Background: We sought to define the overall utilization of fresh frozen plasma (FFP) and platelets and the impact on perioperative outcomes among patients undergoing hepatopancreaticobiliary and colorectal resections, as well as analyze the utility of laboratory triggers in guiding transfusion practice. Methods: We identified 3027 patients undergoing pancreatic, hepatic, and colorectal resections between 2010 and 2013 at Johns Hopkins Hospital. Data on international normalized ratio (INR) and platelet counts that triggered the perioperative utilization of these non-RBC (red blood cell) products were obtained and analyzed. Results: Overall FFP and platelet transfusion rates were 8.9% and 3.8%, respectively. Mean INR and platelet triggers for FFP and platelet transfusions were 1.9 ± 1.3 and 60000 ± 44000, respectively. INR triggers varied depending on resection type, patient race, and comorbidity status (all P <0.05). Nearly one-half of patients (48.0%) received FFP in the postoperative period with an INR trigger less than 1.7. FFP transfusions were independently associated with an increased length of stay [odds ratio (OR)=3.66], perioperative morbidity (OR=3.96) and in-hospital mortality (OR= 91.85) (all P < 0.001). Similarly, patients receiving platelets were at increased risk for worse overall perioperative outcomes (all OR>1, P<0.001). Conclusions: The utilization and indication of non-RBC components vary significantly across surgical specialties. Nearly one-half of patients transfused with FFP during the postoperative period had an INR of less than 1.7, indicating possible overutilization of these products. Furthermore, the use of FFP and platelets are associated with poorer perioperative outcomes. Further studies are needed to study the impact and management of a more restrictive use of FFP and platelets on surgical patients.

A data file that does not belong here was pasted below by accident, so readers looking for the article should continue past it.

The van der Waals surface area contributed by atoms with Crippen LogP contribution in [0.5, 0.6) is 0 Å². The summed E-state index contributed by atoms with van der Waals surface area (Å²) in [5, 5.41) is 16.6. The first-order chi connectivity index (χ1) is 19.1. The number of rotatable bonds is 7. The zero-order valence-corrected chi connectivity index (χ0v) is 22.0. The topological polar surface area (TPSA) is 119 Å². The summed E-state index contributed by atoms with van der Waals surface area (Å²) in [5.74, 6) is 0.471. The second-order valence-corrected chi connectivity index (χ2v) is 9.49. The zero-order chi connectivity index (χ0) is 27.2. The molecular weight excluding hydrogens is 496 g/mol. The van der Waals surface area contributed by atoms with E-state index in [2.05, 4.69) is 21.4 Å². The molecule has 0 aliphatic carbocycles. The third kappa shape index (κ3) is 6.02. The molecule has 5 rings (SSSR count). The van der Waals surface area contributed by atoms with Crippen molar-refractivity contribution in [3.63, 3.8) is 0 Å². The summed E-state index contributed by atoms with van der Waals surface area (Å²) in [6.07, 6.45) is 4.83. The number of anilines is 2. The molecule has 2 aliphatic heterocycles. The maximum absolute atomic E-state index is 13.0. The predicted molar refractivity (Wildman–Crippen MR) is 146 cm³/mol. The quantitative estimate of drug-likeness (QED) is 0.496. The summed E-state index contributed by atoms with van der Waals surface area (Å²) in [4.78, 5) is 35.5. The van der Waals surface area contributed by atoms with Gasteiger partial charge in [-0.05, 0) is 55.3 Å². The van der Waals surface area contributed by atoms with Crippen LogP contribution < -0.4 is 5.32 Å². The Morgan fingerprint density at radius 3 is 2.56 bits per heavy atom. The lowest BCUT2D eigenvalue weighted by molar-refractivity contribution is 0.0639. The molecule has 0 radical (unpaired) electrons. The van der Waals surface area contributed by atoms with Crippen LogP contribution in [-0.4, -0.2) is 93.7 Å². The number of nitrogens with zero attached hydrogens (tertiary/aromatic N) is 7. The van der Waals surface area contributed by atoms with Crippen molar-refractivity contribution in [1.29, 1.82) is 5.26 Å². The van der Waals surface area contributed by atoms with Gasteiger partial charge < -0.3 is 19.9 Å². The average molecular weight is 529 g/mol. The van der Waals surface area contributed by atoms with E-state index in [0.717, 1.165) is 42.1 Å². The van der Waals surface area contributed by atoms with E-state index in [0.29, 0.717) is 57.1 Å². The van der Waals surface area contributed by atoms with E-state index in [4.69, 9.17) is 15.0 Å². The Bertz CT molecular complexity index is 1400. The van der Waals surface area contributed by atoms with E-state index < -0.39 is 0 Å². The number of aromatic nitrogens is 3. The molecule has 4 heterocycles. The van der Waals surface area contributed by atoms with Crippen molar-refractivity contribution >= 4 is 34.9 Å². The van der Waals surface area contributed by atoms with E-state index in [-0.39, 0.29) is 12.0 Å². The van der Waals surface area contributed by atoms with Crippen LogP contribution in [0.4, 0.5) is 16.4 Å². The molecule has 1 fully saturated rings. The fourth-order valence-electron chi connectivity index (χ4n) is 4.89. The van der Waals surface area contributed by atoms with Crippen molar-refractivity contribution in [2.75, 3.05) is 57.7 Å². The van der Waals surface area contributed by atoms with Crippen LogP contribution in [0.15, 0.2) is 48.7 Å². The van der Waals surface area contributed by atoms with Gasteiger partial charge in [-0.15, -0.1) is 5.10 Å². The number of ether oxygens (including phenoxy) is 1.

- Fresh frozen plasma
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